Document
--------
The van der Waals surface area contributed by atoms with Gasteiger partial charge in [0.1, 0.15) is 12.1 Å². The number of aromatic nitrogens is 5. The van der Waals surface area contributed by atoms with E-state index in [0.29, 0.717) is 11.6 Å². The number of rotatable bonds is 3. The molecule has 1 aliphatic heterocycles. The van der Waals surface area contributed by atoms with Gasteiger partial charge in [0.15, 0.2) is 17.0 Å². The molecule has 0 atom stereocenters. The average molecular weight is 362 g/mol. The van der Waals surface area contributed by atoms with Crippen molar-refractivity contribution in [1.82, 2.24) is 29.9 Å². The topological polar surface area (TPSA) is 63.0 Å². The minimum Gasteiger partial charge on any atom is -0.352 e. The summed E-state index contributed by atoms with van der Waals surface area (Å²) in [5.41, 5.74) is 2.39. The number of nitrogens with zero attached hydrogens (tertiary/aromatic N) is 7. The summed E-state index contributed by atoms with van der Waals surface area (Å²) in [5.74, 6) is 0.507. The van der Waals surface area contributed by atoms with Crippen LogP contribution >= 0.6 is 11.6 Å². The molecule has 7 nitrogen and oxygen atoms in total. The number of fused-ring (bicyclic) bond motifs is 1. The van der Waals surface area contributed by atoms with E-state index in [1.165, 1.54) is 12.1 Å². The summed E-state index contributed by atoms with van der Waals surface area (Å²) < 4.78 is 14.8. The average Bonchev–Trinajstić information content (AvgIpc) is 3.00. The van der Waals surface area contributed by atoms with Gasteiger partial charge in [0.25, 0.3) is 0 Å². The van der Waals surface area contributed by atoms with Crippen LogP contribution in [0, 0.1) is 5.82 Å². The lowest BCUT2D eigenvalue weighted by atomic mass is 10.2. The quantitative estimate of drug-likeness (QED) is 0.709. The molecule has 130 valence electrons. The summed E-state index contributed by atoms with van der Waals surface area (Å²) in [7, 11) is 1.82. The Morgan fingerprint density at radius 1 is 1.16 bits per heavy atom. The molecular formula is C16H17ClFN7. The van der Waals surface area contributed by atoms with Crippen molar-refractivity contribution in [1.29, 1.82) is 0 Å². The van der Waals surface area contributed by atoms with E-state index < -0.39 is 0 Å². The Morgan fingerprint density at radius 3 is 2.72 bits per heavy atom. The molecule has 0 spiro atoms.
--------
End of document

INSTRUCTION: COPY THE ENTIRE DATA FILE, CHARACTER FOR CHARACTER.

The van der Waals surface area contributed by atoms with Gasteiger partial charge in [0.1, 0.15) is 12.1 Å². The number of aromatic nitrogens is 5. The van der Waals surface area contributed by atoms with E-state index in [0.29, 0.717) is 11.6 Å². The number of rotatable bonds is 3. The molecule has 1 aliphatic heterocycles. The van der Waals surface area contributed by atoms with Gasteiger partial charge in [0.15, 0.2) is 17.0 Å². The molecule has 0 atom stereocenters. The average molecular weight is 362 g/mol. The van der Waals surface area contributed by atoms with Crippen molar-refractivity contribution in [1.82, 2.24) is 29.9 Å². The topological polar surface area (TPSA) is 63.0 Å². The minimum Gasteiger partial charge on any atom is -0.352 e. The summed E-state index contributed by atoms with van der Waals surface area (Å²) in [5.41, 5.74) is 2.39. The number of nitrogens with zero attached hydrogens (tertiary/aromatic N) is 7. The summed E-state index contributed by atoms with van der Waals surface area (Å²) in [5.74, 6) is 0.507. The van der Waals surface area contributed by atoms with Crippen LogP contribution >= 0.6 is 11.6 Å². The molecule has 7 nitrogen and oxygen atoms in total. The number of fused-ring (bicyclic) bond motifs is 1. The van der Waals surface area contributed by atoms with E-state index in [1.165, 1.54) is 12.1 Å². The summed E-state index contributed by atoms with van der Waals surface area (Å²) < 4.78 is 14.8. The average Bonchev–Trinajstić information content (AvgIpc) is 3.00. The van der Waals surface area contributed by atoms with Gasteiger partial charge in [0.25, 0.3) is 0 Å². The van der Waals surface area contributed by atoms with Crippen LogP contribution in [0, 0.1) is 5.82 Å². The lowest BCUT2D eigenvalue weighted by atomic mass is 10.2. The quantitative estimate of drug-likeness (QED) is 0.709. The molecule has 130 valence electrons. The summed E-state index contributed by atoms with van der Waals surface area (Å²) in [7, 11) is 1.82. The Morgan fingerprint density at radius 1 is 1.16 bits per heavy atom. The molecular formula is C16H17ClFN7. The van der Waals surface area contributed by atoms with Crippen molar-refractivity contribution in [1.29, 1.82) is 0 Å². The van der Waals surface area contributed by atoms with E-state index < -0.39 is 0 Å². The Morgan fingerprint density at radius 3 is 2.72 bits per heavy atom. The molecule has 0 spiro atoms.